Setting your Oracle Applications session: fnd_global.apps_initialize (org_id)

Setting your Oracle Applications session: fnd_global.apps_initialize (org_id)

The examples set up the session for SYSADMIN user, System Administrator responsibility.

e.g. SQL*Plus   exec fnd_global.apps_initialize(0,20420,1);

e.g. for PL/SQL, TOAD, SQLDeveloper, SQL Navigator etc.:

begin fnd_global.apps_initialize(0,20420,1); end;

The parameters used here are:

1.        User_ID

2.        Responsibility_ID

3.        Responsibility_Application_ID

To get these you have a couple of choices

a) SQL – Replace SYSADMIN and System Administrator with your user and responsibility:

select 'begin fnd_global.apps_initialize(' ||

       fu.user_id || ',' ||

       fr.responsibility_id || ',' ||

       fr.application_id || '); end;' || chr(10) || '/'

     from   fnd_user fu

,      fnd_responsibility_tl fr

where  fu.user_name = 'SYSADMIN'

and    fr.responsibility_name = 'System Administrator';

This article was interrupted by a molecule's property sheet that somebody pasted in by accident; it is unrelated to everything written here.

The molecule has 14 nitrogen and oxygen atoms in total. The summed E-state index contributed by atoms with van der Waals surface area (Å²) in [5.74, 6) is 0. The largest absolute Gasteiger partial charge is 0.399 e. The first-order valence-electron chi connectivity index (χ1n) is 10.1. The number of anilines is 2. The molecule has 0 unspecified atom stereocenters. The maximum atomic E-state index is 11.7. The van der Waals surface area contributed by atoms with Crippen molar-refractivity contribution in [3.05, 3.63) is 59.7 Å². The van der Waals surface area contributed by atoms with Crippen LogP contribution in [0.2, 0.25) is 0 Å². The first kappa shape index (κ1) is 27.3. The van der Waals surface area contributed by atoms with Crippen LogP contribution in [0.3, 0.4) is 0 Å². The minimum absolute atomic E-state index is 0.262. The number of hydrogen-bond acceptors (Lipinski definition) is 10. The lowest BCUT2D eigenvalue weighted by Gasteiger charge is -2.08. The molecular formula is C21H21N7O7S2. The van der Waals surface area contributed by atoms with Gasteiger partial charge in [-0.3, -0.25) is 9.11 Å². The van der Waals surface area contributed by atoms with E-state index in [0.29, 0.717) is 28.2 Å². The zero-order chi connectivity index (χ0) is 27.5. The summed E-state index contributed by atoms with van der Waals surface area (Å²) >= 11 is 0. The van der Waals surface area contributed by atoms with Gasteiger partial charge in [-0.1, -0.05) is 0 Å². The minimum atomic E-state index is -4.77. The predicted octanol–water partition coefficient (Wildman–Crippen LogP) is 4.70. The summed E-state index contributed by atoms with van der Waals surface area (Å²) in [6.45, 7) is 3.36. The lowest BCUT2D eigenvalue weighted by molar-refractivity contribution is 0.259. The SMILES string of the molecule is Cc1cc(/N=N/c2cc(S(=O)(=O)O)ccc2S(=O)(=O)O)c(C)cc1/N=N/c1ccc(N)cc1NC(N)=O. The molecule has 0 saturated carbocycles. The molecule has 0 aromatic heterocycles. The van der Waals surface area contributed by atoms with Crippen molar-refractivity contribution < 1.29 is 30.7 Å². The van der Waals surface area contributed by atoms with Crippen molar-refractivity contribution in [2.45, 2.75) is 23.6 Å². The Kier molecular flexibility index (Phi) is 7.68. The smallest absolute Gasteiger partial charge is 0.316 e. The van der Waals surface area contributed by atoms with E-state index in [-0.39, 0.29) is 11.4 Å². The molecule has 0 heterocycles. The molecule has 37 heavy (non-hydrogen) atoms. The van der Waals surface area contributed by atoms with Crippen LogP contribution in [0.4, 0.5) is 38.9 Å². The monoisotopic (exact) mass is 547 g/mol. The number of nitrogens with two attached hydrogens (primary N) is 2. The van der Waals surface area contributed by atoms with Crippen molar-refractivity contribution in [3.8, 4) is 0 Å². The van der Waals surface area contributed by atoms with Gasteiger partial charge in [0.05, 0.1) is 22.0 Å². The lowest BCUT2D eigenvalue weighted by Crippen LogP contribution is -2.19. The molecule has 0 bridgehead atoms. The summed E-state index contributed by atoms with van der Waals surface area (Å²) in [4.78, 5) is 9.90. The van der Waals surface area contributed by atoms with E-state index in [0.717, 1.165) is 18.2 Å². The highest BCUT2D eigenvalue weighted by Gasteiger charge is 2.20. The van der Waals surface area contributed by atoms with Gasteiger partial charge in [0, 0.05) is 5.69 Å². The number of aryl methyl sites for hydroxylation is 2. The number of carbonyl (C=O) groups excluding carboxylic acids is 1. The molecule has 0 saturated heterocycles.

b) In your Oracle Applications forms session. Login as your user and navigate to the required responsibility. Open a function that uses Oracle forms Go to Help > Diagnostics > Examine In the Block enter $PROFILES$ In the field enter the appropriate field name for the parameter:

1.        User_ID = USER_ID

2.        Responsibility_ID = RESP_ID

3.        Responsibility_Application_ID = RESP_APPL_ID

Oracle 11i / R12 – How To : How To Disable The Personal Profiles Form

Disable The Personal Profiles Form


1.As System Administrator Navigate to  Security->Responsibility->Define.

2. Query up the responsibility assigned to the user .

3. Navigate to the Menu Exclusions tab.

4. In the type field choose "Function" and in the name choose "Profile User Values" FND_FNDPOMSV.

5. Save the changes.
6. Exit and enter the application again as the responsibility just modified.

7. Now you will see the Edit -> Preferences -> Profiles dimmed.

Distinction between configuration, personalization, and extensibility.

Distinction between configuration, personalization, and extensibility.

Configuration provides setup and administrative choices using the native features of the product. Some configuration examples include:

  • Profile Options
  • User-defined fields (Flexfield)
  • Function Security Setup
  • Data Security Setup
  • and a lot more….

Personalization enables you to declaratively tailor the UI look-and-feel, layout or visibility of page content to suit a business need or a user preference. Some personalization examples include: